2 Missouri women compete in Olympic Hammer Throw event Saturday

Tokyo Olympics

EUGENE, OREGON – JUNE 26: DeAnna Price (C), first, Brooke Andersen (L), second, and Gwendolyn Berry, third, celebrate on the podium after the Women’s Hammer Throw final on day nine of the 2020 U.S. Olympic Track & Field Team Trials at Hayward Field on June 26, 2021 in Eugene, Oregon. (Photo by Patrick Smith/Getty Images)

TOKYO – Two Missouri athletes will compete in the women’s Olympic Hammer Throw Qualifying Round on Saturday at Olympic Stadium.

Troy, Missouri native DeAnna Price won the Olympic Trials competition on June 26 with a throw of 263 feet, 6 inches (80.31 meters), which was nearly 7 feet longer than McCluer High School graduate Gwen Berry who came in third at the Olympic Trials. Price became only the second woman in history to crack 80 meters.

The event will start at 7:10 p.m. CT on Saturday.

This is Price’s second Olympic Games. She came in 8th place in the 2016 games held in Rio. She won the 2019 World Championships. Price also attended Southern Illinois University from 2011-2016 where she became only the fifth woman in NCAA history to win back-to-back hammer throw titles.

While attending Troy Buchanan High School, she threw shot put and discus.

This is also Berry’s second Olympics. She came in 14th place in Rio. In the 2019 World Championships, she came in 10th place. She is also one of 12 mothers representing the USA at the games.

Berry is a human rights activist and received the 2020 Toyota Humanitarian of the Year award at USATF’s Annual Meeting.

Price’s win at the Olympic Trials was overshadowed by Berry’s decision to turn away from the American flag during the playing of the national anthem after she earned the bronze medal. While the music played, Berry placed her left hand on her hip and shuffled her feet. She took a quarter turn, so she was facing the stands, not the flag. Toward the end, she plucked up her black T-shirt with the words “Activist Athlete” emblazoned on the front, and draped it over her head.

“I feel like it was a set-up, and they did it on purpose,” Berry said of the timing of the anthem. “I was pissed, to be honest.” She felt this way because, during the previous week of the Olympic Trials, the anthem was only played one time a night at the U.S. Olympic track and field trials.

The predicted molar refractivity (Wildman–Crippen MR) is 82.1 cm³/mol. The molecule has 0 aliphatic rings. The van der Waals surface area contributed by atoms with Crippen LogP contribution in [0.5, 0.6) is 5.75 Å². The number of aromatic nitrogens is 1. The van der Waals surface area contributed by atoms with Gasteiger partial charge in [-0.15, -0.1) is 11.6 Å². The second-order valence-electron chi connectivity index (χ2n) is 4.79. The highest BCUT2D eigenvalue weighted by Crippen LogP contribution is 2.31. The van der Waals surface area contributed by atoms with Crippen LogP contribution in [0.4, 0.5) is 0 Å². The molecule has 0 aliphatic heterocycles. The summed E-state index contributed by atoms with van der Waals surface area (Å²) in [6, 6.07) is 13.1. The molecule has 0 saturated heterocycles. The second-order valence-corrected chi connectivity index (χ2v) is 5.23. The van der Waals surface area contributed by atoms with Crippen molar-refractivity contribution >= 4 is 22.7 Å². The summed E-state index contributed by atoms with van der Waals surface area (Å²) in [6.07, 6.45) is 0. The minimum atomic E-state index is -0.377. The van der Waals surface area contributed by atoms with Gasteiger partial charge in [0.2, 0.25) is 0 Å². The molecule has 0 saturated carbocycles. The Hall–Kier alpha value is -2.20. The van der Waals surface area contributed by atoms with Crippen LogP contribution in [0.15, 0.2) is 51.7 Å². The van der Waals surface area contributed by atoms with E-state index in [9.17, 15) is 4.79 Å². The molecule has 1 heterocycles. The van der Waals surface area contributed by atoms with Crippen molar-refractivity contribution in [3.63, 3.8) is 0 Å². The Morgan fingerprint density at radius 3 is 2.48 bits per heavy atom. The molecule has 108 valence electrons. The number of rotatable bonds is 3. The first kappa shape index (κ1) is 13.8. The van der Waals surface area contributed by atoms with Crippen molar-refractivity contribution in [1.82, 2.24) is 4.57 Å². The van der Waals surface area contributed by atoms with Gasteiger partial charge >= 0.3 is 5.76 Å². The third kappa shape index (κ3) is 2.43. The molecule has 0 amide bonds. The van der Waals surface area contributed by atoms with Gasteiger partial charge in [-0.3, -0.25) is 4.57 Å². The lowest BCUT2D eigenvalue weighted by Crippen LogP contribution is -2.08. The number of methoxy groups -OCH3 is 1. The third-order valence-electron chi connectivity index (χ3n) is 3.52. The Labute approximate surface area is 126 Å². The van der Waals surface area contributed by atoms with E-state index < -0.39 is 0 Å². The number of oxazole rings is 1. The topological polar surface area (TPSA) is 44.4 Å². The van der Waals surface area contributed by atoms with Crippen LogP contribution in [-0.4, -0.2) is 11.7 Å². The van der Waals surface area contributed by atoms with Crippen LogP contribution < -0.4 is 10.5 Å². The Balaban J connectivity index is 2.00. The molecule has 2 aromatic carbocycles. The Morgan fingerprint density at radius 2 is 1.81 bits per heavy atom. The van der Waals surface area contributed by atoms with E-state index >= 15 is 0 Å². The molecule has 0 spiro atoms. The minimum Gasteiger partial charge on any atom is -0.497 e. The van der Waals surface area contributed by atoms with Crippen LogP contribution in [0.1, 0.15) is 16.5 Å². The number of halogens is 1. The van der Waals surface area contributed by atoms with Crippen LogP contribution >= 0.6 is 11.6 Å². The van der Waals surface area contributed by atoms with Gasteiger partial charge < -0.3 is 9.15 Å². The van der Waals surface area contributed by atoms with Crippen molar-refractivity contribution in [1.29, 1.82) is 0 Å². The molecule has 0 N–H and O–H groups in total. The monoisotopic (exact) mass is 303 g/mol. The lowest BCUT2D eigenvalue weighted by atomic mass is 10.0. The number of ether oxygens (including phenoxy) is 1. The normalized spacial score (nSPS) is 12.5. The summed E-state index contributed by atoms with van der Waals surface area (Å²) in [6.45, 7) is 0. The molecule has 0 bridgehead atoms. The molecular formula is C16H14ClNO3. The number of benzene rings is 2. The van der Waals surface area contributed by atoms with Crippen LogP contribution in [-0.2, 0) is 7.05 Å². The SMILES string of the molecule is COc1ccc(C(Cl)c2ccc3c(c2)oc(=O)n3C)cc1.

But the hammer throwers received their awards just before the start of the evening session, which has been kicking off all week with a video rendition of “The Star-Spangled Banner” played on the scoreboard.

USA Track and Field spokeswoman Susan Hazzard said, “the national anthem was scheduled to play at 5:20 p.m. today. We didn’t wait until the athletes were on the podium for the hammer throw awards. The national anthem is played every day according to a previously published schedule.” On June 26, the music started at 5:25 p.m.

“They said they were going to play it before we walked out, then they played it when we were out there,” Berry said. “But I don’t really want to talk about the anthem because that’s not important. The anthem doesn’t speak for me. It never has.”

Berry earned the bronze and punched her ticket to Tokyo by a margin of 2 inches over Janee Kassanavoid.

“My purpose and my mission is bigger than sports,” Berry said. “I’m here to represent those … who died due to systemic racism. That’s the important part. That’s why I’m going. That’s why I’m here today.”

Price had no problem sharing the stage with Berry.

“I think people should say whatever they want to say. I’m proud of her,” Price said.

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